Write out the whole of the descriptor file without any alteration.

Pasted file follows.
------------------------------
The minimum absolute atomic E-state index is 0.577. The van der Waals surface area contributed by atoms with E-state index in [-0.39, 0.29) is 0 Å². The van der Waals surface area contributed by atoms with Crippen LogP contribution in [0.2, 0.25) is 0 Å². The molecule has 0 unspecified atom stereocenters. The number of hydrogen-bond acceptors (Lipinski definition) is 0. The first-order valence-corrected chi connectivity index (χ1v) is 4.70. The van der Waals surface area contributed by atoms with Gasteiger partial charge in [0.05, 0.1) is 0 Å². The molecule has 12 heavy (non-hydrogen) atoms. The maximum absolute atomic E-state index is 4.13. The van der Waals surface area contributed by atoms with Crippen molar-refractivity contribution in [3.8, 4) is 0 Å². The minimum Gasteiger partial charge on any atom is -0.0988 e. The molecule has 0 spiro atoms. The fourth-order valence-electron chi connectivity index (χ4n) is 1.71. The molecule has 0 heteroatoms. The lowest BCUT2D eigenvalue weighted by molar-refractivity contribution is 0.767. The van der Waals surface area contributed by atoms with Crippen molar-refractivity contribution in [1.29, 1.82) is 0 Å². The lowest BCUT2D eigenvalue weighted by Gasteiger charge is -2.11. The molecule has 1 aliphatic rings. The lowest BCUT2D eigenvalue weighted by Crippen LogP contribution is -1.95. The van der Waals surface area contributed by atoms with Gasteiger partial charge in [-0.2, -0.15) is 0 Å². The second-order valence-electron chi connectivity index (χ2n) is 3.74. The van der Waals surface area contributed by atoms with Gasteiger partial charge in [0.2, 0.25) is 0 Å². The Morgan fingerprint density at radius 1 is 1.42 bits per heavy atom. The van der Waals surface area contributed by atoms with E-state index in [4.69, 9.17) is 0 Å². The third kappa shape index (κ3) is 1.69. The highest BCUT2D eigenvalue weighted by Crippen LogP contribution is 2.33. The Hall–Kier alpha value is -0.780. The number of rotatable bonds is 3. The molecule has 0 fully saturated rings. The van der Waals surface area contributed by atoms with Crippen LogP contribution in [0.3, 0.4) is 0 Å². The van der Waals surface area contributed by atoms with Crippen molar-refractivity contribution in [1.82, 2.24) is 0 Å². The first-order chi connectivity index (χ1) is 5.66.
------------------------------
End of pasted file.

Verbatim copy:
The minimum absolute atomic E-state index is 0.577. The van der Waals surface area contributed by atoms with E-state index in [-0.39, 0.29) is 0 Å². The van der Waals surface area contributed by atoms with Crippen LogP contribution in [0.2, 0.25) is 0 Å². The molecule has 0 unspecified atom stereocenters. The number of hydrogen-bond acceptors (Lipinski definition) is 0. The first-order valence-corrected chi connectivity index (χ1v) is 4.70. The van der Waals surface area contributed by atoms with Gasteiger partial charge in [0.05, 0.1) is 0 Å². The molecule has 12 heavy (non-hydrogen) atoms. The maximum absolute atomic E-state index is 4.13. The van der Waals surface area contributed by atoms with Crippen molar-refractivity contribution in [3.8, 4) is 0 Å². The minimum Gasteiger partial charge on any atom is -0.0988 e. The molecule has 0 spiro atoms. The fourth-order valence-electron chi connectivity index (χ4n) is 1.71. The molecule has 0 heteroatoms. The lowest BCUT2D eigenvalue weighted by molar-refractivity contribution is 0.767. The van der Waals surface area contributed by atoms with Crippen molar-refractivity contribution in [1.29, 1.82) is 0 Å². The lowest BCUT2D eigenvalue weighted by Gasteiger charge is -2.11. The molecule has 1 aliphatic rings. The lowest BCUT2D eigenvalue weighted by Crippen LogP contribution is -1.95. The van der Waals surface area contributed by atoms with Gasteiger partial charge in [-0.2, -0.15) is 0 Å². The second-order valence-electron chi connectivity index (χ2n) is 3.74. The van der Waals surface area contributed by atoms with Gasteiger partial charge in [0.2, 0.25) is 0 Å². The Morgan fingerprint density at radius 1 is 1.42 bits per heavy atom. The van der Waals surface area contributed by atoms with E-state index in [4.69, 9.17) is 0 Å². The third kappa shape index (κ3) is 1.69. The highest BCUT2D eigenvalue weighted by Crippen LogP contribution is 2.33. The Hall–Kier alpha value is -0.780. The number of rotatable bonds is 3. The molecule has 0 fully saturated rings. The van der Waals surface area contributed by atoms with Crippen LogP contribution in [0.3, 0.4) is 0 Å². The van der Waals surface area contributed by atoms with Crippen molar-refractivity contribution in [1.82, 2.24) is 0 Å². The first-order chi connectivity index (χ1) is 5.66.